Elias Repin
Master Painter From Ukraine

Andrew Gregorovich

Zaporozhian Cossacks of Ukraine Writing a Letter
to the Turkish Sultan. Oil painting by Elias Repin,
1878-91. 6'8" x 11'9".

Elias (Illya) Repin was born in the Ukrainian town of Chuhuyev, Kharkiv region on August 4, 1844. His father Yukhim, was a military colonist who farmed but was liable at all times for military duty. At the time of Elias's birth, the family fortunes had dropped and as a result in his early years the future painter suffered from abject poverty.

As a young boy in north eastern Ukraine he earned money by painting portraits and icons. His ability was such that local Ukrainian churches welcomed his work. It w('1s during his youth in Ukraine that his gift for art was nurtured through an elementary art education.

At the age of 20 Repin managed to enter the St. Petersburg Academy of Art in the Russian capital. In the same year, 1864 he enrolled at the School of Drawing. Because of his desperate financial situation the young artist had to work at odd jobs in these early years to finance his art studies.

Repin's first important paintings, in accordance with the requirements of the Academy of Art, were based on classical themes. His progress in portrait painting was exceptional. By the time he was 25 his reputation as a portrait painter was established. He painted portraits, with a profound psychological character, of the most notable men of the Russian Empire of his day, totalling over 300 in all.

Among his portraits of Ukrainians, his Shevchenko is an interesting study. In his portrait of the Ukrainian poet Taras Shevchenko the artist gave him an admonishing look which penetrates through the viewer.

Repin Self-portrait 1878

His greatest oil painting may be Zaporozhian Cossacks Writing a Letter to the Turkish Sultan painted 1878-91 after extensive research and many travels through Ukraine and the Zaporozhian area. The painting has a heroic quality capturing the independent spirit of the Ukrainian Cossacks and people. It is also imbued with considerable humour showing the cheering Cossacks composing an insulting letter to the mighty Sultan of the Turkish Empire. The painting is in the St. Petersburg Art Gallery in Russia but there is a variant version in the Kharkiv Art Gallery in Ukraine.

Into the superb canvas of Zaporozhians, his greatest masterpiece, Repin poured 13 years of his life. He sought to achieve historical accuracy through meticulous research with historian Dmytro Yavornytsky.

Other works on Ukrainian themes are Hetman, Vechomytsi, Ukrainmian Cottage and Procession in the Government of Kiev, which, according to Encyclopedia Britannica is one of "his chief pictures." The same source says Repin's paintings are powerfully drawn with not a little imagination and with strong dramatic force and characterization. Encyclopedia Americana says "He also won fame as a portrait painter, sculptor and etcher,"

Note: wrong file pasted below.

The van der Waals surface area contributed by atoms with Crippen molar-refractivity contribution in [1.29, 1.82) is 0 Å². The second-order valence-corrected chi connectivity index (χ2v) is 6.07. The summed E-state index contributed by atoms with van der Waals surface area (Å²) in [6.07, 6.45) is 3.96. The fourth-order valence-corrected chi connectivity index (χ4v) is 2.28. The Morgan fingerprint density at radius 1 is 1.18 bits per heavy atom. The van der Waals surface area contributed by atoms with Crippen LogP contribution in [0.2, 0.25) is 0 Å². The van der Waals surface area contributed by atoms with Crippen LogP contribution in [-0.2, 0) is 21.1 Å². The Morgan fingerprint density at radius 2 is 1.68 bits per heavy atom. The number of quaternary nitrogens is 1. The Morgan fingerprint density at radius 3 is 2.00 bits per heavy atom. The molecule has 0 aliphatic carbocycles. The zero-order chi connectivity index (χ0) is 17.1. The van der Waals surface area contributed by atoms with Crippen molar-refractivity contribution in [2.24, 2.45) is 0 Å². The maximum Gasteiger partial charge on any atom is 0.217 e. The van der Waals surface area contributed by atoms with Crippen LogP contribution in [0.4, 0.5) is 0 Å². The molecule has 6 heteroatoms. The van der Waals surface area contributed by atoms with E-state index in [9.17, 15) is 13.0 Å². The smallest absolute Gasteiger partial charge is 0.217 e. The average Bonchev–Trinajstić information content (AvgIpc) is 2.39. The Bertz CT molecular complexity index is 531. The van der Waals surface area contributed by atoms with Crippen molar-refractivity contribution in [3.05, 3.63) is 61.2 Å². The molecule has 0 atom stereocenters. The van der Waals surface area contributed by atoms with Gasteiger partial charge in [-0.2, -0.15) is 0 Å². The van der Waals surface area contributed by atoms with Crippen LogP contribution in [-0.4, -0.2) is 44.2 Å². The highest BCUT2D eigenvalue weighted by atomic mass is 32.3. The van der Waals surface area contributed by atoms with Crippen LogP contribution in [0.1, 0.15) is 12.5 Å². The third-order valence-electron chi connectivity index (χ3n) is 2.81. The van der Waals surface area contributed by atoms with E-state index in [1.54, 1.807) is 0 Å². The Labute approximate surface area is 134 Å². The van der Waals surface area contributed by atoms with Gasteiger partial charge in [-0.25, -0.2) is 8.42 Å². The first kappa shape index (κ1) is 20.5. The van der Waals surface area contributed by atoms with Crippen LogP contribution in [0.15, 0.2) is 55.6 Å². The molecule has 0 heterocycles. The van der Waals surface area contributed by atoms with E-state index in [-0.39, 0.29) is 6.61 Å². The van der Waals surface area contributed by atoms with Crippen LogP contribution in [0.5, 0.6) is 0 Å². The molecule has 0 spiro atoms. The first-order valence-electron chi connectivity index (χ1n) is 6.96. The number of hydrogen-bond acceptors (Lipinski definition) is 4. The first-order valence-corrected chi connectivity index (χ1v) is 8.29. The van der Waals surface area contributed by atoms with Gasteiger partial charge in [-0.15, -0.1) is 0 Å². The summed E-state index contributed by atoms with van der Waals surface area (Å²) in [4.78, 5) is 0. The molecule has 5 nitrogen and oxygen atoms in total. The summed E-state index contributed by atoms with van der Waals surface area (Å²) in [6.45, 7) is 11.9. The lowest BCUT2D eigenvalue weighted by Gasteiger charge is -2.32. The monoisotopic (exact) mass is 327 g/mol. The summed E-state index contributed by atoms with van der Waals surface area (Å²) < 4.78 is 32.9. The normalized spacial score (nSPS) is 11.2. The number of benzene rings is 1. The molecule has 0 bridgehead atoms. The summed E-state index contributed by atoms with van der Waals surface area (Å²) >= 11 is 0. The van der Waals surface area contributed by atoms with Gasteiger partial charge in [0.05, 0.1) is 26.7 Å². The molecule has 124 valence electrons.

Unexpected, a painting which depicts the homecoming of an exile from Siberia, is interesting because the models used were the artist's own family. His own home served as the background, and very clearly on the living room wall there is a portrait of Taras Shevchenko. Apparently Repin honored his countryman.

Art critics have noticed a clear distinction and contrast between Repin's Ukrainian and Russian themes. The Ukrainian themes are positive and merry compared to his Russian paintings. For example compare the Russian Volga Boatmen and Ivan the Terrible Killing his Son with the Ukrainian Hopak or Zaporozhian Cossacks. Snowyd says "Ukraine in his paintings is all beauty, joy, happiness, a grand and even reckless struggle againt powerful enemies. Russia is wallowing in uglliness and cruelty."

Repin's genius created in the Zaporozhians an immortal image of the heroic era of Ukrainian Cossack history. He refused to live in Soviet Russia after the Revolution and lived in Finland instead. In his last years he painted such Ukrainian works as Hopak and Black Sea Freemen. He died in Kuokkale, Finland at the age of eighty-six leaving a rich and magnificent artistic legacy.

  • Andrew Gregorovich

    "I very much love . . . the Ukrainian
    vernacular language. It is so melodious,
    colourful and gentle to the ear"

    -- Leo Tolstoy (1828-1910)
    Russian Writer

    Zaporozhians. A variant version from the famous one. Kharkiv Art Gallery.

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    Document Information

    Document URL: http://www.infoukes.com/culture/paintings/repin/index.html

    Copyright © 1999 Andrew Gregorovich

    Reprinted from FORUM Ukrainian Review No. 100, Summer 1999
    Published by the Ukrainian Fraternal Association
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    Originally Composed: Monday February 28th 2000.
    Date last modified: Monday February 28th 2000.